McIntyre garners high goalie honor

Growing up about an hour east of Grand Forks, a young Zane McIntyre dreamt of one day playing for the team he grew up watching, in a place he often attended hockey camps during the summer.

The Thief River Falls native grew familiar with the short drive that eventually became his home.

Now a junior at UND, McIntyre spent the 2014-15 season with a team once again determined to surpass its mark from last year. McIntyre, too, became a dominant force in his post, setting a school record for career goals against average and save percentage.

His performance garnered him a spot in the Hobey Hat Trick, and he also was awarded the Mike Richter Award last Friday at Matthews Arena in Boston.

Yet after suffering a season-ending loss to Boston University last Thursday in the Frozen Four semifinals, McIntyre spent the next day accepting the honor as college hockey’s best goaltender.

McIntyre spent long weekends traveling to hockey camps as a kid; often making the roadtrips with his late grandmother Susan McIntyre, who encouraged his childhood dreams that would soon become a reality.

“It’s those little dreams and stuff you get to go through at a young age,” McIntyre said. “Thinking about, ‘Hey, maybe one day that would be cool to experience playing for North Dakota.’ And for this to actually be happening has been an absolute blessing, and reality was tough to see at the time. But just set your goals, and anything is possible really. It’s pretty special.”

Later that day, after accepting the award from Mike Richter himself, McIntyre sat on a stage at Matthews Arena in Boston with Jack Eichel and Jimmy Vesey as the three finalists for the Hobey Baker Award.

Though Eichel’s name was announced as the winner, McIntyre was the first to stand up and hug his competitor to his left.

Winning the Mike Richter Award was high praise for McIntyre.

The honor is based on academics, community, service, sportsmanship and on-ice performance, something McIntyre will be the first to say winning would not be possible without his supporters.

“Obviously, I didn’t get here all on my own,” McIntyre said. “There’s been tons of people in my life that have helped me get to his point … Without them, it would just be a dream, but now dreams become reality … I just want to say thank you from the bottom of my heart.”

McIntyre said he is grateful for his teammates and his family, and for the help of coaches — especially volunteer assistant coach Karl Goehring for the past three seasons.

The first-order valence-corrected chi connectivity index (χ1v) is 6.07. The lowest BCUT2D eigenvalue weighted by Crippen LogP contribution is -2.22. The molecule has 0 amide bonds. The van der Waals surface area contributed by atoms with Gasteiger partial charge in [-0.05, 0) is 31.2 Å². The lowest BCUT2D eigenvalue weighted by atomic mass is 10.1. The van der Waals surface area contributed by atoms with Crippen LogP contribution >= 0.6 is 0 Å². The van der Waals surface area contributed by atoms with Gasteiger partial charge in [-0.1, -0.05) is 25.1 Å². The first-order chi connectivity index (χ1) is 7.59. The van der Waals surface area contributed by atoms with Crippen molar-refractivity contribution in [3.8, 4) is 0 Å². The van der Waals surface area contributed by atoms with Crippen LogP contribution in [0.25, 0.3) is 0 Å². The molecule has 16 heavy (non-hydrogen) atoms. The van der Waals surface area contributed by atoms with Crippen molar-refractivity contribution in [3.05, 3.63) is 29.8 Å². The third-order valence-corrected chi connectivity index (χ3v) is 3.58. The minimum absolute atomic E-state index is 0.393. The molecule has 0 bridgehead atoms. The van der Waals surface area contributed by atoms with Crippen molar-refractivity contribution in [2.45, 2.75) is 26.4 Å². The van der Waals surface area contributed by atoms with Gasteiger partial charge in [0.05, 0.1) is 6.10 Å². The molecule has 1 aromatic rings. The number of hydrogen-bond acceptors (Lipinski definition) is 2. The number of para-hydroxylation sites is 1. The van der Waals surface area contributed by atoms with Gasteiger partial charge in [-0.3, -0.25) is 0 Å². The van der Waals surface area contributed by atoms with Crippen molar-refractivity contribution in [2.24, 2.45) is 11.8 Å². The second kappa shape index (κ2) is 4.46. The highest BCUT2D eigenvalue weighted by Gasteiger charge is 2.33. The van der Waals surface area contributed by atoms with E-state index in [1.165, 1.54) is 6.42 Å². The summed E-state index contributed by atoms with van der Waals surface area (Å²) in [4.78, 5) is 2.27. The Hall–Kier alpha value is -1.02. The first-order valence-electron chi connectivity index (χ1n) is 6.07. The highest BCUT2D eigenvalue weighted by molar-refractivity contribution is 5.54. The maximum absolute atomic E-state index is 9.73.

The two interacted at hockey camps many years ago, and McIntyre knew Goehring was someone he wanted to model his game after.

“To really get here and experience it first-hand with his outlook from playing at the collegiate level to playing professional hockey, he’s certainly learned many techniques, but also maybe more so the mental side of what it takes to become an elite goaltender,” McIntyre said.

McIntyre would watch video every Monday and Tuesday with Goehring, always striving toward improvement — his teachable attitude was present from the start.

How Geohring was able to succeed as a former UND goaltender intrigued McIntyre.

“Whether it’s that or doing the goalie skates before practices, or just maybe sitting down and having a talk just about life, basically, about his accomplishments and what he saw going through his career,” McIntyre said. “It’s been a really special relationship where, I don’t think without that, I would be anything close to where I’m at now.”

Here he is now — The Mike Richter Award winner, NCHC goalie of the year, most valuable player of the West Regional, second-team All-American and first-team all-conference player.

Richter said McIntyre’s accomplishments expand beyond the ice.

“I think what separates the truly great players, the exceptional players like Zane, is what’s between their ears, and it’s tough to get a sense for that until you start knowing the person,” Richter said. “He’s got an incredible amount of poise. These are not easy games, I love the way he competes, he’s square to the puck, all the right things that you can see physically … But I think it’s really what you find in him as a person, and what we’re trying to focus on with this award a little bit more, I think that is what’s going to pave his way to success.”

Elizabeth Erickson is the sports editor of The Dakota Student. She can be reached at [email protected].